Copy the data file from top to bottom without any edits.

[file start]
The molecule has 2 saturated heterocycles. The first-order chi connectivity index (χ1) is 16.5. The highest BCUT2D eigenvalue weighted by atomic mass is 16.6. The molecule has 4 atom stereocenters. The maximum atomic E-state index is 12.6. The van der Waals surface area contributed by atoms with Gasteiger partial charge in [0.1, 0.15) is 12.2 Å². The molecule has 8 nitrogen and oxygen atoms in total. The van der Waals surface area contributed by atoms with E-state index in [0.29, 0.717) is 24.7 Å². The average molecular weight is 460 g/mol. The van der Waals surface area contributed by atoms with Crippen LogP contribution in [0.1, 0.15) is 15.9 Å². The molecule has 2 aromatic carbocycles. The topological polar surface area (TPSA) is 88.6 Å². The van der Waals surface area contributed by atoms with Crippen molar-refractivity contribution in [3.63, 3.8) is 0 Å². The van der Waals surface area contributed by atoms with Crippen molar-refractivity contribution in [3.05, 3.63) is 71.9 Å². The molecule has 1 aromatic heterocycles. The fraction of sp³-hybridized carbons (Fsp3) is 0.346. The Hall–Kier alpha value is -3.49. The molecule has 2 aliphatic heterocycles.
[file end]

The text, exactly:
The molecule has 2 saturated heterocycles. The first-order chi connectivity index (χ1) is 16.5. The highest BCUT2D eigenvalue weighted by atomic mass is 16.6. The molecule has 4 atom stereocenters. The maximum atomic E-state index is 12.6. The van der Waals surface area contributed by atoms with Gasteiger partial charge in [0.1, 0.15) is 12.2 Å². The molecule has 8 nitrogen and oxygen atoms in total. The van der Waals surface area contributed by atoms with E-state index in [0.29, 0.717) is 24.7 Å². The average molecular weight is 460 g/mol. The van der Waals surface area contributed by atoms with Crippen LogP contribution in [0.1, 0.15) is 15.9 Å². The molecule has 2 aromatic carbocycles. The topological polar surface area (TPSA) is 88.6 Å². The van der Waals surface area contributed by atoms with Crippen molar-refractivity contribution in [3.63, 3.8) is 0 Å². The van der Waals surface area contributed by atoms with Crippen molar-refractivity contribution in [3.05, 3.63) is 71.9 Å². The molecule has 1 aromatic heterocycles. The fraction of sp³-hybridized carbons (Fsp3) is 0.346. The Hall–Kier alpha value is -3.49. The molecule has 2 aliphatic heterocycles.